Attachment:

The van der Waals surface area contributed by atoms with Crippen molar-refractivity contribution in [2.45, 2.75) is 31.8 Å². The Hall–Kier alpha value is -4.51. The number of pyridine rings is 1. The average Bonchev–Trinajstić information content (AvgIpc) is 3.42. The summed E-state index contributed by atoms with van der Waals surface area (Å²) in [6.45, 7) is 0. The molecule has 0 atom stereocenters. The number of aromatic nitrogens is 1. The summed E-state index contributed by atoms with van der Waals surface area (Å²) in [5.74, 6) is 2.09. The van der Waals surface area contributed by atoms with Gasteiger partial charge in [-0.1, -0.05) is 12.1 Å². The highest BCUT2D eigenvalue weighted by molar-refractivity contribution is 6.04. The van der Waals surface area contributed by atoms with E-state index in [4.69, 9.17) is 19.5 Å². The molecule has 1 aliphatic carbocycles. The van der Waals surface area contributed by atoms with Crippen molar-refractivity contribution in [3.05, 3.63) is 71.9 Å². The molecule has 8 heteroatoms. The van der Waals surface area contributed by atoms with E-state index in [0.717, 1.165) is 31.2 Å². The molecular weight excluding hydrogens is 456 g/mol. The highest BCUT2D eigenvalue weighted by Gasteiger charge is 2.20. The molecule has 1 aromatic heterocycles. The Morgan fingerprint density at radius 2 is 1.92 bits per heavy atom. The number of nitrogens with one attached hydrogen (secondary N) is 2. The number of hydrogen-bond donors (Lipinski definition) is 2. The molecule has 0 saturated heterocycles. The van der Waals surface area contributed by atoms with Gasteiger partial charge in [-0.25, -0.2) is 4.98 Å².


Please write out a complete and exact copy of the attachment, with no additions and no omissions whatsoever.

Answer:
The van der Waals surface area contributed by atoms with Crippen molar-refractivity contribution in [2.45, 2.75) is 31.8 Å². The Hall–Kier alpha value is -4.51. The number of pyridine rings is 1. The average Bonchev–Trinajstić information content (AvgIpc) is 3.42. The summed E-state index contributed by atoms with van der Waals surface area (Å²) in [6.45, 7) is 0. The molecule has 0 atom stereocenters. The number of aromatic nitrogens is 1. The summed E-state index contributed by atoms with van der Waals surface area (Å²) in [5.74, 6) is 2.09. The van der Waals surface area contributed by atoms with Gasteiger partial charge in [-0.1, -0.05) is 12.1 Å². The highest BCUT2D eigenvalue weighted by molar-refractivity contribution is 6.04. The van der Waals surface area contributed by atoms with E-state index in [4.69, 9.17) is 19.5 Å². The molecule has 1 aliphatic carbocycles. The van der Waals surface area contributed by atoms with Crippen molar-refractivity contribution in [3.05, 3.63) is 71.9 Å². The molecule has 8 heteroatoms. The van der Waals surface area contributed by atoms with E-state index in [0.717, 1.165) is 31.2 Å². The molecular weight excluding hydrogens is 456 g/mol. The highest BCUT2D eigenvalue weighted by Gasteiger charge is 2.20. The molecule has 1 aromatic heterocycles. The Morgan fingerprint density at radius 2 is 1.92 bits per heavy atom. The number of nitrogens with one attached hydrogen (secondary N) is 2. The number of hydrogen-bond donors (Lipinski definition) is 2. The molecule has 0 saturated heterocycles. The van der Waals surface area contributed by atoms with Gasteiger partial charge in [-0.25, -0.2) is 4.98 Å².